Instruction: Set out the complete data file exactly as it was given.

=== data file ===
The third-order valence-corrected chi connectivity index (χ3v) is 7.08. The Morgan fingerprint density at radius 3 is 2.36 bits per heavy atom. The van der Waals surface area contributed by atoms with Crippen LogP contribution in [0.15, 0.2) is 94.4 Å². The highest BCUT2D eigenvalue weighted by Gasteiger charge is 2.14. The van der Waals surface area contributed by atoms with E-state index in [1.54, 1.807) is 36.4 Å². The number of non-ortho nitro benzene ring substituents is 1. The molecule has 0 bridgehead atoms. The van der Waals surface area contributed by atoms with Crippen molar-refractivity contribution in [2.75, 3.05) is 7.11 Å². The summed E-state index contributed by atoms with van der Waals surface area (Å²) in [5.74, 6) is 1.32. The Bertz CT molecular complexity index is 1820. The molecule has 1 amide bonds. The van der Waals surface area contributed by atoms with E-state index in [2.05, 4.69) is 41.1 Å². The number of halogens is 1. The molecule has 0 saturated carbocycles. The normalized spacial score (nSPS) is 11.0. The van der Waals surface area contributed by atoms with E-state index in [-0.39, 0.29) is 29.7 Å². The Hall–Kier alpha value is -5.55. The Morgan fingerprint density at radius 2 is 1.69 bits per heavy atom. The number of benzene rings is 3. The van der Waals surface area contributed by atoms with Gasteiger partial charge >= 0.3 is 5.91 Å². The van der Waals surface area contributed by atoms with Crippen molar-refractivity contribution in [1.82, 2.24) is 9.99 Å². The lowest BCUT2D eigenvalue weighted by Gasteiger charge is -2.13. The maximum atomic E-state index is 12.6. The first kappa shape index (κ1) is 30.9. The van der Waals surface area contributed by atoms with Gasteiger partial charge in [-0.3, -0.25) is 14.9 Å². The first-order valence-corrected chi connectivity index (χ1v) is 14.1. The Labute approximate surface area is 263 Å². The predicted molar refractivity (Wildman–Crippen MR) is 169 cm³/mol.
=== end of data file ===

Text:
The third-order valence-corrected chi connectivity index (χ3v) is 7.08. The Morgan fingerprint density at radius 3 is 2.36 bits per heavy atom. The van der Waals surface area contributed by atoms with Crippen LogP contribution in [0.15, 0.2) is 94.4 Å². The highest BCUT2D eigenvalue weighted by Gasteiger charge is 2.14. The van der Waals surface area contributed by atoms with E-state index in [1.54, 1.807) is 36.4 Å². The number of non-ortho nitro benzene ring substituents is 1. The molecule has 0 bridgehead atoms. The van der Waals surface area contributed by atoms with Crippen molar-refractivity contribution in [2.75, 3.05) is 7.11 Å². The summed E-state index contributed by atoms with van der Waals surface area (Å²) in [5.74, 6) is 1.32. The Bertz CT molecular complexity index is 1820. The molecule has 1 amide bonds. The van der Waals surface area contributed by atoms with E-state index in [2.05, 4.69) is 41.1 Å². The number of halogens is 1. The molecule has 0 saturated carbocycles. The normalized spacial score (nSPS) is 11.0. The van der Waals surface area contributed by atoms with E-state index in [-0.39, 0.29) is 29.7 Å². The Hall–Kier alpha value is -5.55. The Morgan fingerprint density at radius 2 is 1.69 bits per heavy atom. The number of benzene rings is 3. The van der Waals surface area contributed by atoms with Gasteiger partial charge >= 0.3 is 5.91 Å². The van der Waals surface area contributed by atoms with Crippen molar-refractivity contribution in [1.82, 2.24) is 9.99 Å². The lowest BCUT2D eigenvalue weighted by Gasteiger charge is -2.13. The maximum atomic E-state index is 12.6. The first kappa shape index (κ1) is 30.9. The van der Waals surface area contributed by atoms with Gasteiger partial charge in [-0.3, -0.25) is 14.9 Å². The first-order valence-corrected chi connectivity index (χ1v) is 14.1. The Labute approximate surface area is 263 Å². The predicted molar refractivity (Wildman–Crippen MR) is 169 cm³/mol.